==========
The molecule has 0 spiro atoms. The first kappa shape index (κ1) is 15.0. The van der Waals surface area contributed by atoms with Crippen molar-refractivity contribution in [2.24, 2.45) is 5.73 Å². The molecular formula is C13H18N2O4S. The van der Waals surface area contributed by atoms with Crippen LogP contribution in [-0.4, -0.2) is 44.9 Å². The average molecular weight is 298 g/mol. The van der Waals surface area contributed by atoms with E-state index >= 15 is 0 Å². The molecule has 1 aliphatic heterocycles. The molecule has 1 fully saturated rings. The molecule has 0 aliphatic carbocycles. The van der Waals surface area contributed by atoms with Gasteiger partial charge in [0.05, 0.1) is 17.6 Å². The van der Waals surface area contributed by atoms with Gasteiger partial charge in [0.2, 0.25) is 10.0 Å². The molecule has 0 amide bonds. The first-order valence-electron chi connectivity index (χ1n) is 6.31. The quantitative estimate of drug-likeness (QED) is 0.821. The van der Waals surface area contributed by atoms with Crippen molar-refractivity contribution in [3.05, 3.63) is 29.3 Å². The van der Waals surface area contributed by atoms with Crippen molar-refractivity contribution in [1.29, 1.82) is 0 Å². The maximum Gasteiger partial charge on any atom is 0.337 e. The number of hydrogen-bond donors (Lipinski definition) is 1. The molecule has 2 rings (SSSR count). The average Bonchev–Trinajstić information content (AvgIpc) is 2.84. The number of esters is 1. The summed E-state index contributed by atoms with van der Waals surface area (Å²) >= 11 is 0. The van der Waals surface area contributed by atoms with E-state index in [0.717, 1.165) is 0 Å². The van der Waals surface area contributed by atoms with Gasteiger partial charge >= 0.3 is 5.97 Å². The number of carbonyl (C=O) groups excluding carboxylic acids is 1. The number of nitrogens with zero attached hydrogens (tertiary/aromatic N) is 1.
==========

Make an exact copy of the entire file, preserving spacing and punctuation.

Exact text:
The molecule has 0 spiro atoms. The first kappa shape index (κ1) is 15.0. The van der Waals surface area contributed by atoms with Crippen molar-refractivity contribution in [2.24, 2.45) is 5.73 Å². The molecular formula is C13H18N2O4S. The van der Waals surface area contributed by atoms with Crippen LogP contribution in [-0.4, -0.2) is 44.9 Å². The average molecular weight is 298 g/mol. The van der Waals surface area contributed by atoms with E-state index >= 15 is 0 Å². The molecule has 1 aliphatic heterocycles. The molecule has 1 fully saturated rings. The molecule has 0 aliphatic carbocycles. The van der Waals surface area contributed by atoms with Gasteiger partial charge in [0.05, 0.1) is 17.6 Å². The van der Waals surface area contributed by atoms with Gasteiger partial charge in [0.2, 0.25) is 10.0 Å². The molecule has 0 amide bonds. The first-order valence-electron chi connectivity index (χ1n) is 6.31. The quantitative estimate of drug-likeness (QED) is 0.821. The van der Waals surface area contributed by atoms with Crippen molar-refractivity contribution in [3.05, 3.63) is 29.3 Å². The van der Waals surface area contributed by atoms with Crippen molar-refractivity contribution in [1.29, 1.82) is 0 Å². The maximum Gasteiger partial charge on any atom is 0.337 e. The number of hydrogen-bond donors (Lipinski definition) is 1. The molecule has 2 rings (SSSR count). The average Bonchev–Trinajstić information content (AvgIpc) is 2.84. The number of esters is 1. The summed E-state index contributed by atoms with van der Waals surface area (Å²) >= 11 is 0. The van der Waals surface area contributed by atoms with E-state index in [0.717, 1.165) is 0 Å². The van der Waals surface area contributed by atoms with Gasteiger partial charge >= 0.3 is 5.97 Å². The number of carbonyl (C=O) groups excluding carboxylic acids is 1. The number of nitrogens with zero attached hydrogens (tertiary/aromatic N) is 1.